The last shrill cries of the swifts died down as the sun dipped below the horizon. From the window of his room at the Inn, Rogan surveyed the blue-gray valley beyond the city walls. He idly inspected the orange tiled roofs of Oxted, then directed his gaze further past the city. Rogan admired the white rock of a not-too-distant mountain and how it reflected the pink orange glow of the setting sun. “That’s the mountain they were talking about,” thought Rogan, “it does look like a Great White Throne.” The Innkeeper also told him that an ancient temple occupied the “seat” of the throne, adding nobody had ventured the climb in all his years there.
His contemplation was interrupted by the sudden entrance of his traveling companion. Entering brisky, Thorne found the first thing she could see, a small porcelain bowl on a side bench, and smashed it against the wall. The fragments fled between the cracks of the wooden floor. Rogan closed the shutters as Thorne paced the floor. Then she told him the grim news she had gathered, “It is confirmed, UR has been taken!”
Rogan sighed as he sat down. “Not only that, it was taken by someone called Axewolf. They say he holds UR by magic but will legitimize his rule through marriage to UR’s princess, whom he’s captured. It’s only a matter of time.”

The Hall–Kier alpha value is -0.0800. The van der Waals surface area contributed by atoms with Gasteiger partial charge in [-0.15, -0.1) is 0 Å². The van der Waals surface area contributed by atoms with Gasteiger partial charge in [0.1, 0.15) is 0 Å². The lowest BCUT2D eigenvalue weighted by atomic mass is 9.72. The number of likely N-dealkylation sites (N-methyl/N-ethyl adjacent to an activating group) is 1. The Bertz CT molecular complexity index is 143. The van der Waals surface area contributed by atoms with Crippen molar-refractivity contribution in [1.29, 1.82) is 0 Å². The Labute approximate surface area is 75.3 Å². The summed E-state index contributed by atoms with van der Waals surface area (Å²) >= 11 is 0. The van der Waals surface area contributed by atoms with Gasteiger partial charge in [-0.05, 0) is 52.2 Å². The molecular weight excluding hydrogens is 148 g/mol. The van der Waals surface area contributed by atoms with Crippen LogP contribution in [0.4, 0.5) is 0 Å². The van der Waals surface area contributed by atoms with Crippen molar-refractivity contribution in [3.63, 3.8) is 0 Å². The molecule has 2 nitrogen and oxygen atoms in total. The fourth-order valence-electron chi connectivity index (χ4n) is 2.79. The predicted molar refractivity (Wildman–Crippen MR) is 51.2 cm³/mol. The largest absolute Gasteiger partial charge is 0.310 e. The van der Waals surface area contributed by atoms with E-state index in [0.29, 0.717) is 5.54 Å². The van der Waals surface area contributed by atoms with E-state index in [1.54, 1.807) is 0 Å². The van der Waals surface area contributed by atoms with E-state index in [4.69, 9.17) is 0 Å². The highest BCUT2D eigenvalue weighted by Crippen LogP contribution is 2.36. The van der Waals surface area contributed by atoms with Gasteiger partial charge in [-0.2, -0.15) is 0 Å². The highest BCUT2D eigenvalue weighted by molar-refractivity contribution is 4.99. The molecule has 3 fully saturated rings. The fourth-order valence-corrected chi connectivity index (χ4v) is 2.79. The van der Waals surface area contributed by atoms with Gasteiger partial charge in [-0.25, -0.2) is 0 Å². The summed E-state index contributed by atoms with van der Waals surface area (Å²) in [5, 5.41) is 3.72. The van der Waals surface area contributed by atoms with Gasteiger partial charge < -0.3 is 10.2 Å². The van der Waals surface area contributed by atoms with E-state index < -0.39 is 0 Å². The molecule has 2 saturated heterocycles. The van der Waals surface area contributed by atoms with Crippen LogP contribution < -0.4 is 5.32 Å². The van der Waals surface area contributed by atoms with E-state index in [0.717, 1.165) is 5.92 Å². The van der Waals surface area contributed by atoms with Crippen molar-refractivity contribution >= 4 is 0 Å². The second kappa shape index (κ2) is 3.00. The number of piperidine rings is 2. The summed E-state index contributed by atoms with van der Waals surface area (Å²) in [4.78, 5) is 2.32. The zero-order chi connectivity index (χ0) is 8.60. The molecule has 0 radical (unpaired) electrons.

Thorne kicked the chair, “So that destroys my errand. By all accounts, Bardulf is a cruel and wicked master. He will never come to the aid of another country.”
“He may or may not help us.” Rogan answered, lighting an oil lamp. He adjusted the wick, the flame’s reflection grew in Thorne’s dark and angry eyes.
Thorne got up and replied with contempt, “If you beg favors from a barbarian as a diplomat, you are a great fool and no friend of mine!” She started pacing the floor, looking like a caged animal. She tugged at her chamis, “Curses—these clothes bind so. I wonder how maidens manage. Just get me back into my armor and my sword and let ME deal with Bardulf!”
“Hush!” Rogan warned, “Keep it down. Do not speak so rashly and so loud. Tomorrow, we will make alternate plans.”
Thorne plopped herself onto the chair and began tugging at her dress in disgust. Rogan watched her silently. In that frock, she looked weak, perhaps even helpless. But would be deceiving and far from the truth. Thorne was not a trifle. In fact, she was a force to be reckoned with. She could master a sword as well as he. Before his eyes was a first-rate Armildian Battle maiden and one with an important mission. Thorne was an ambassador on an errand for her country. Her diplomatic errand was furtive. Its secrecy prevented her from marching along with dignity in her customary armor.
Thorne’s frustration at her manner of dress amused Rogan. But he sympathized with her when it came to not being able to wear her sword. He knew she concealed at least one knife.
“I saw soldiers today.” Rogan remarked at length.
“Yes, Bardulf’s men after something up the mountain,” Thorne replied. Rogan opened the shutters to take another look at the mountain. It still glowed dully against the evening sky. “Do you know what they want?”
“Very strange…” she answered, “I believe they are looking for a maiden in white.” Rogan responded by pulling on his cloak.
Thorne announced, “I’m returning to my room. I guess I’ll speak with you in the morning. By the way, climbing rocks at night is not recommended.”
© 2018 DARLENE